I whispered the name of Jesus, over and over. A miracle, Jesus, please give us a miracle.
The lady directly in front of us dropped her bag, and papers flew everywhere. The official bent down to help her, then glanced at me and the long line behind us. He had no one to help him process everyone. He nodded to me and said hello in Russian. I replied in English. “Oh, you are American?” I gulped and nodded; it wasn’t a lie, because I was, even though Guyana wasn’t.
He waved us on. “Just go.” I didn’t argue, or ask if he wanted us to leave his country without the proper documentation because he hated or loved Americans. I practically ran down the jetway.
We sat next to an Australian immigration official on the plane from Moscow to London. I showed him the letter I had from the embassy: “Do you think this will work?” He shook his head no. “I can’t imagine that it will. I’ve never seen such a thing done.”
I got in the line of the happiest-looking customs checker I could find at Heathrow and explained our situation. It took about 45 minutes to convince them to let us through, but finally, he smiled at me and handed me Guyana’s passport. “Congratulations on your new daughter.”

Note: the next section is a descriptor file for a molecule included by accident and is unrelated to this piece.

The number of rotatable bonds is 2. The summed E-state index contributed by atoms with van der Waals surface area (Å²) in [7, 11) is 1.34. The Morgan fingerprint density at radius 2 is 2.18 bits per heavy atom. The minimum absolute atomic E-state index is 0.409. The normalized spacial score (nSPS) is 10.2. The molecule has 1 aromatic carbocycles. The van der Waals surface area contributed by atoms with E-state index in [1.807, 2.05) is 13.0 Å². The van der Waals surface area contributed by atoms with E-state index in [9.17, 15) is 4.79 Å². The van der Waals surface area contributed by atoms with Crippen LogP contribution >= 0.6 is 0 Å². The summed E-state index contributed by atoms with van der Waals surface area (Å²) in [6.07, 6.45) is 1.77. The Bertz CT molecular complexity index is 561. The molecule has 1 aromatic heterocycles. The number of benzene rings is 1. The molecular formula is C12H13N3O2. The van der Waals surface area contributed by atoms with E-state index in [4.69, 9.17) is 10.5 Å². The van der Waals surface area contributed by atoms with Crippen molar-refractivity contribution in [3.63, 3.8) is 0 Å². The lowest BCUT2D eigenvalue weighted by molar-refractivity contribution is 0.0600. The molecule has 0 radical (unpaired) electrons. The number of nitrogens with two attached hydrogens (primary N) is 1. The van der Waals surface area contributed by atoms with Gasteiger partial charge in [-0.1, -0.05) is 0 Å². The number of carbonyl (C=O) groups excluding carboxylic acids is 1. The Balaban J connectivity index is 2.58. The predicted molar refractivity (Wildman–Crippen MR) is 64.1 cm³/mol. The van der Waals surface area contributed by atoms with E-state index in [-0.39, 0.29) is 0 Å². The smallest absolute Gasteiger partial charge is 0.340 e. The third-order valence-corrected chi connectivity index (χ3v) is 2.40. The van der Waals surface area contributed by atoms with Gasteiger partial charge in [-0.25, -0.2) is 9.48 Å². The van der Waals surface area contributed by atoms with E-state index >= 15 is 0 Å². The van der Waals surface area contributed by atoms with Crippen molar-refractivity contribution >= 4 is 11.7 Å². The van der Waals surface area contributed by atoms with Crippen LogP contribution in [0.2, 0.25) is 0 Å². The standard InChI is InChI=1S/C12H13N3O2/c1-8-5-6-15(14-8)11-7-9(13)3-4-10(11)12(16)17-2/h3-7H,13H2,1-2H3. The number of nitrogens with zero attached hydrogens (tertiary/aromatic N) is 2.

I have never felt more relief than when I staggered through the doors, child on my body and one hand trying pathetically to steer a dolly with all our luggage, Guyana’s carseat and a running stroller on it and saw this:
I stunk like Eastern European cigarettes and Yerevan humidity. My hair was a mess from the 16-hour journey, I had no makeup on and my mouth tasted like city (translation: gross). But I had one thought as Avinly ran up to me: That is the most beautiful child I have ever seen, and she’s mine. “Where’s Guyana?” she asked excitedly.
And for the first time ever, I could answer, “Right here.”
We were finally together.
Guyana has changed so much in the past year; her progress is for another post (or follow her Facebook fan page, if you’d like). But today, as we celebrated her one-year-out-of-Armenia day with friends at a minor league baseball game, I was overwhelmed with the memories, and this one thought:
To God be the glory, great things He has done.